Holiday shoppers have been enjoying a lower sales tax this season. It went down 1 percent in July as the temporary two-year increase expired.
"If you have lower taxes for buying things, yeah, that's always nice," shopper Daniel Wolfe said. "It's one little plus, especially the way the economy is."
But the days of a lower sales tax may be numbered because of California's lingering budget problems. Labor union sources say Brown is readying a $7 billion tax initiative to take to the voters next year.
Though details are still being hammered out, discussions include a 1 to 2 percent income tax hike on high wage earners who make at least $250,000 a year and a half-cent sales tax increase, all of which will expire in 2016.
Brown didn't want to talk about his tax plan after defending his pension reform package before a Legislative committee.
"Today is pension day," Brown said. "We have a serious problem with pensions and we're fixing them."
The California Federation of Teachers, though, has been involved in closed door meetings with the governor's staff. The union disagrees with the sales tax hike because it hurts the low and middle class, but supports targeting wealthier Californians to stop further budget cuts.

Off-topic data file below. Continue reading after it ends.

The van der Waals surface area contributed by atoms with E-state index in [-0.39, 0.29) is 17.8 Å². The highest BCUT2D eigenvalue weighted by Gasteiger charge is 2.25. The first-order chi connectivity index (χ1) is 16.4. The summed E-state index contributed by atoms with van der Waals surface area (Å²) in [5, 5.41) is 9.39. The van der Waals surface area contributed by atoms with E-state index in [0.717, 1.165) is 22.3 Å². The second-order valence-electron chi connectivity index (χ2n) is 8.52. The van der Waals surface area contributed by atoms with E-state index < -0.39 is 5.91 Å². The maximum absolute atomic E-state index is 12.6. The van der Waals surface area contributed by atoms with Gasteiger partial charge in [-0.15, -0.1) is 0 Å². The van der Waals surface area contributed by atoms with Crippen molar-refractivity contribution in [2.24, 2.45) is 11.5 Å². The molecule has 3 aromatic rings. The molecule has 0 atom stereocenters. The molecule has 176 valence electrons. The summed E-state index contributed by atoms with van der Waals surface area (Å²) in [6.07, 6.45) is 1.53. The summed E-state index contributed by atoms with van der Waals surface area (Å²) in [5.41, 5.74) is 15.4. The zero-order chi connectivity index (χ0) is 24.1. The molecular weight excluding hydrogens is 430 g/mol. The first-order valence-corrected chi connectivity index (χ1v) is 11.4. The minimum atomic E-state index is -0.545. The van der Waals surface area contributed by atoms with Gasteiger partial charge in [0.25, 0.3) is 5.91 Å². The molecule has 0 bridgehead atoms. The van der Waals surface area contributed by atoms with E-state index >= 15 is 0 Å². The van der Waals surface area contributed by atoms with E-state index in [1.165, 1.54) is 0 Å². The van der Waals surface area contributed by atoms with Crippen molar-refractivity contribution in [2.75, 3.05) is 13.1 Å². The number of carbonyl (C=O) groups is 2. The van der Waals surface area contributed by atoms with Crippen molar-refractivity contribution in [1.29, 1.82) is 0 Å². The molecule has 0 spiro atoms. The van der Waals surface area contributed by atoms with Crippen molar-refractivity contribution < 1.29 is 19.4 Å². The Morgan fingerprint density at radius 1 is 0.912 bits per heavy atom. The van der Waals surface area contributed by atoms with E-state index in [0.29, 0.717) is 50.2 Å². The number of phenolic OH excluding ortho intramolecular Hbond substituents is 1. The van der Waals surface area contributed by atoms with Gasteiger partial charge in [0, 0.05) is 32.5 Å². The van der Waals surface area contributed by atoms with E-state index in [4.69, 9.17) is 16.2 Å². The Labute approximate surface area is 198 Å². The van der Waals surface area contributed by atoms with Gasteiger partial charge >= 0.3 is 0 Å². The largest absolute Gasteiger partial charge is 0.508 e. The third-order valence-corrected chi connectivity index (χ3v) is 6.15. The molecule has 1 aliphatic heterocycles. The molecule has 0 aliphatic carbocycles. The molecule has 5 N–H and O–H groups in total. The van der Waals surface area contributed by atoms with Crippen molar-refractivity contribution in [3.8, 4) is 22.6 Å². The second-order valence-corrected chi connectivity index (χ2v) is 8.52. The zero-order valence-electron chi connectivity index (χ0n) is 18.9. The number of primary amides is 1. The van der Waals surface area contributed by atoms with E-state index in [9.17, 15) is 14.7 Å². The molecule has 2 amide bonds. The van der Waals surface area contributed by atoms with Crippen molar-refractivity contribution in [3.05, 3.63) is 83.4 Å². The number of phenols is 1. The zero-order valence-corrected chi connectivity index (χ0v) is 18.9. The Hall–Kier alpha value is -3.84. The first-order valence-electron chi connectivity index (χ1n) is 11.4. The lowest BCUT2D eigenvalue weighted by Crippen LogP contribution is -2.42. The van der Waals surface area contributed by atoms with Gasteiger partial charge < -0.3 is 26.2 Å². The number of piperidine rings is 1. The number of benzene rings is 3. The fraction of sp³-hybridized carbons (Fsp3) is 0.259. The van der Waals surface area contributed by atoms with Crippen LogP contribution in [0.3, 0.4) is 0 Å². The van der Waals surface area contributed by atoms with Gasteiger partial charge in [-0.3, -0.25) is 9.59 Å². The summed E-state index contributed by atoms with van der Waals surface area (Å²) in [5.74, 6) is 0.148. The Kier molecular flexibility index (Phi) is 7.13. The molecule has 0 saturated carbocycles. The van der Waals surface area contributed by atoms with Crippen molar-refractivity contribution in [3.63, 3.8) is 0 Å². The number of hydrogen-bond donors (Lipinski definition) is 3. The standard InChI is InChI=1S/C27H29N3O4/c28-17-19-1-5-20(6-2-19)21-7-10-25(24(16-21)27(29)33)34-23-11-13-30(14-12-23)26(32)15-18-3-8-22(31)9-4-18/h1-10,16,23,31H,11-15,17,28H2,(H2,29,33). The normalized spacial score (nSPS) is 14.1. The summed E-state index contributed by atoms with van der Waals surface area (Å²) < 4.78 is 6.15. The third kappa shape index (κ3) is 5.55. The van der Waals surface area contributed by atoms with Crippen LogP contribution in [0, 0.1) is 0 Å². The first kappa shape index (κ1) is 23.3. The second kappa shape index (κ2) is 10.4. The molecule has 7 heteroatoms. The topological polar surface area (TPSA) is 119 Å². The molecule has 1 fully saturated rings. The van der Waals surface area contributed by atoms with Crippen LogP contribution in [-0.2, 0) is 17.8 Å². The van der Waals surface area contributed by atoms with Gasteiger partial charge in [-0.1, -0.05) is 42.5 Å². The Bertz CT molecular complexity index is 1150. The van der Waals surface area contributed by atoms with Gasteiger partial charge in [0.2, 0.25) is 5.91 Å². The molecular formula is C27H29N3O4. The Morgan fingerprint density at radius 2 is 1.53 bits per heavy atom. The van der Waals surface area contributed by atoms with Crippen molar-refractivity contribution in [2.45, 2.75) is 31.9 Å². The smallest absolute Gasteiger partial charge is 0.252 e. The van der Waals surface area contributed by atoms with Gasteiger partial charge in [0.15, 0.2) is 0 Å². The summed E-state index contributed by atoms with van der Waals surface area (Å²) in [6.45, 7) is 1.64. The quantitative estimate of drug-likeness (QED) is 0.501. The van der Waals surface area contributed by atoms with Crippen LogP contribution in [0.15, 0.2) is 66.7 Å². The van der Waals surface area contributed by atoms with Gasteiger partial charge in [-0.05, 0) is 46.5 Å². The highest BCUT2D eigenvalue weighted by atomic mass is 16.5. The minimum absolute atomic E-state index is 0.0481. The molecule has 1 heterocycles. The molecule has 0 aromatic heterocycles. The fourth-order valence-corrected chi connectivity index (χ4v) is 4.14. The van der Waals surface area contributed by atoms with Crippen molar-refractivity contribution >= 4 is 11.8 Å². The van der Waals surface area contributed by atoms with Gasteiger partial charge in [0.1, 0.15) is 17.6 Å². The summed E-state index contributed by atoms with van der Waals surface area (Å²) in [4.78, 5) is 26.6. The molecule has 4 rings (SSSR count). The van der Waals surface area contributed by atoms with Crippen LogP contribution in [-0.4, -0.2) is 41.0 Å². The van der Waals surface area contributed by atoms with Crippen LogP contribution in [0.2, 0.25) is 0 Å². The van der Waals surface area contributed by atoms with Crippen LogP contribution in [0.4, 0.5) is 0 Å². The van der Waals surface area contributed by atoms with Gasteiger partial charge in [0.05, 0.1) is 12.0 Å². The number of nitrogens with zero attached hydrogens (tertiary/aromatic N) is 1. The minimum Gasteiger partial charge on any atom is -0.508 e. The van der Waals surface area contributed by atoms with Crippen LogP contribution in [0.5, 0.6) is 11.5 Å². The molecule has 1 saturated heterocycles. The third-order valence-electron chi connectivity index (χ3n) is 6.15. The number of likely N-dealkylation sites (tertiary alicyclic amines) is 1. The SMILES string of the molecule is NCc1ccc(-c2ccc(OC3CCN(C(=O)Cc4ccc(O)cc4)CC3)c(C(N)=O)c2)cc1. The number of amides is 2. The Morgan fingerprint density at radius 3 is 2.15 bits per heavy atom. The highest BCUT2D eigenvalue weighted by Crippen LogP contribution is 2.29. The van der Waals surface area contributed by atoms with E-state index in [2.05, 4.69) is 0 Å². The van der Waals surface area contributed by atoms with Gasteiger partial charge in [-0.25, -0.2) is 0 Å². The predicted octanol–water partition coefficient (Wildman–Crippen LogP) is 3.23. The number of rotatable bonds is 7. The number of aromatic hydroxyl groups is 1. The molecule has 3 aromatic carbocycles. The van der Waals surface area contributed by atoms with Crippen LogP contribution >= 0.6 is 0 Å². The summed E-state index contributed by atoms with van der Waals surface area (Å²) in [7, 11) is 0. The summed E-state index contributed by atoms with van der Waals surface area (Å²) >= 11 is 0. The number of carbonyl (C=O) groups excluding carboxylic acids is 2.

"It's time that the people who have been benefitting the most make sure that seniors have adequate care, that third graders have adequate education," Joshua Pechthalt with the California Federation of Teachers said.
Republicans think it'll be tough to sell more taxes to voters when state government is perceived as still being bloated.
"What's the answer? More taxes. More taxes. Which will support what? More spending. More spending," Republican Assm. Jim Nielsen, who is also the Budget Committee vice chairman, said.
Another challenge Brown may face is the other tax proposals that may be on the same ballot. Voters may reject them all because they're confused or frustrated.
One thing going for the governor is momentum. The majority of local tax hikes passed in last month's elections.